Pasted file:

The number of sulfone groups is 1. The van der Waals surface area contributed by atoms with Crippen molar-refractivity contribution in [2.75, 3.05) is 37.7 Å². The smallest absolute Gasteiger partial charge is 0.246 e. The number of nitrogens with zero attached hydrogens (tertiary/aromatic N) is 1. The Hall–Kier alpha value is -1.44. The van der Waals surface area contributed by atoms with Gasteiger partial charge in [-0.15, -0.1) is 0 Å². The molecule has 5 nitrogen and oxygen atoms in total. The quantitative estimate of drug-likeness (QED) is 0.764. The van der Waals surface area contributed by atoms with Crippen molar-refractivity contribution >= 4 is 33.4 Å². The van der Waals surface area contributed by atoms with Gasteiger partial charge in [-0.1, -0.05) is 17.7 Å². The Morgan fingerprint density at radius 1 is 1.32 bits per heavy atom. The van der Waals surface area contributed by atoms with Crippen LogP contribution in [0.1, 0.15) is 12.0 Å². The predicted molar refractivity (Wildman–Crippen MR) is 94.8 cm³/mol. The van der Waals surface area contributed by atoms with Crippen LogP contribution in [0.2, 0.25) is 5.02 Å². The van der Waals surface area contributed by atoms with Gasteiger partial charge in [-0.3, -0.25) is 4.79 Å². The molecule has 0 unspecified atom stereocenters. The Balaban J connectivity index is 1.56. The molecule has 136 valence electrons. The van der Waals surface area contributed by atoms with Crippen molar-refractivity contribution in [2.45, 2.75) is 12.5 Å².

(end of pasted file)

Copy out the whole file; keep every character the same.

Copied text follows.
The number of sulfone groups is 1. The van der Waals surface area contributed by atoms with Crippen molar-refractivity contribution in [2.75, 3.05) is 37.7 Å². The smallest absolute Gasteiger partial charge is 0.246 e. The number of nitrogens with zero attached hydrogens (tertiary/aromatic N) is 1. The Hall–Kier alpha value is -1.44. The van der Waals surface area contributed by atoms with Gasteiger partial charge in [-0.15, -0.1) is 0 Å². The molecule has 5 nitrogen and oxygen atoms in total. The quantitative estimate of drug-likeness (QED) is 0.764. The van der Waals surface area contributed by atoms with Crippen molar-refractivity contribution >= 4 is 33.4 Å². The van der Waals surface area contributed by atoms with Gasteiger partial charge in [-0.1, -0.05) is 17.7 Å². The Morgan fingerprint density at radius 1 is 1.32 bits per heavy atom. The van der Waals surface area contributed by atoms with Crippen LogP contribution in [0.1, 0.15) is 12.0 Å². The predicted molar refractivity (Wildman–Crippen MR) is 94.8 cm³/mol. The van der Waals surface area contributed by atoms with Crippen LogP contribution in [0.2, 0.25) is 5.02 Å². The van der Waals surface area contributed by atoms with Gasteiger partial charge in [-0.3, -0.25) is 4.79 Å². The molecule has 0 unspecified atom stereocenters. The Balaban J connectivity index is 1.56. The molecule has 136 valence electrons. The van der Waals surface area contributed by atoms with Crippen molar-refractivity contribution in [2.45, 2.75) is 12.5 Å².